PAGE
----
A HOME STUDIO WITH DORIS JOSOVITZ

Doris Josovitz and her husband signed the papers for their Brooklyn brownstone the day their son was due. "We ended signing two days after my due date…lucky he was late," the artist laughs. The young and creative couple had previously been living the loft life in South Williamsburg, yet concrete floors and stellar views of the East River couldn't make up for concrete space. "When we had our first child, we were able to carve out a nook for her bedroom. But when we were expecting our second, we realized we had outgrown the space," she says. "We loved our neighborhood and community, but creating a home for our growing family became important to us." She wouldn't know then, but the new home would grow to foster more than just Doris's family.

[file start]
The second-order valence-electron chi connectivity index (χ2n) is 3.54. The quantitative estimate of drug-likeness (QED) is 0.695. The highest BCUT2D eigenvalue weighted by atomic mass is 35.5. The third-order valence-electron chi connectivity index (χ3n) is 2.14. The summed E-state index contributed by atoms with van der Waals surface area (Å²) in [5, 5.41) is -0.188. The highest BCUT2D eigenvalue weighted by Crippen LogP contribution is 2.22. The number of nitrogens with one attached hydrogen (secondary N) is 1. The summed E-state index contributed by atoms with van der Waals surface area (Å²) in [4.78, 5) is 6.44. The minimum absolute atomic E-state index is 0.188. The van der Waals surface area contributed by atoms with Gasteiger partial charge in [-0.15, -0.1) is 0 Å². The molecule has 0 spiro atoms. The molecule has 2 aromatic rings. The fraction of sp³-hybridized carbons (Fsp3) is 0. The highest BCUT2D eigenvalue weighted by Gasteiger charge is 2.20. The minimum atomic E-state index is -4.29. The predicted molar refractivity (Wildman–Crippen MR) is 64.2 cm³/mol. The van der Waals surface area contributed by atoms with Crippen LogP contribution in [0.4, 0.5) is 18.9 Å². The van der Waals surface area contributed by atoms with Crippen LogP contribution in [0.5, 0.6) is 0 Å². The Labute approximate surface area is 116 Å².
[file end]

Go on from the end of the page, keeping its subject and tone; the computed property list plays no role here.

The first few months in the new Crown Heights house were a blur of babies and blueprints. While Doris - on maternity leave with their newborn son and eighteenth-month-old daughter - stayed lofted in Williamsburg, her husband - who has a design and build company - started renovating. The kitchen moved from the garden level to the parlor floor, three new bathrooms were added, and vintage fixtures were added throughout. 

Construction wasn't finished before they moved in, but the family was settled before the dust. "We love our home - it is a place we created together as a family. I love seeing how over the last 12 years, it has evolved and changed to fit all of our needs," she looks back fondly. "We've formed an amazing community of friends that are all within walking distance from us. Our kids go to the local public school, which is four blocks away, and we love seeing the same faces every morning as we walk them to school." 

Mirage No. 1

Doris Josovitz

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Dawn Sculptural Vessel

Doris Josovitz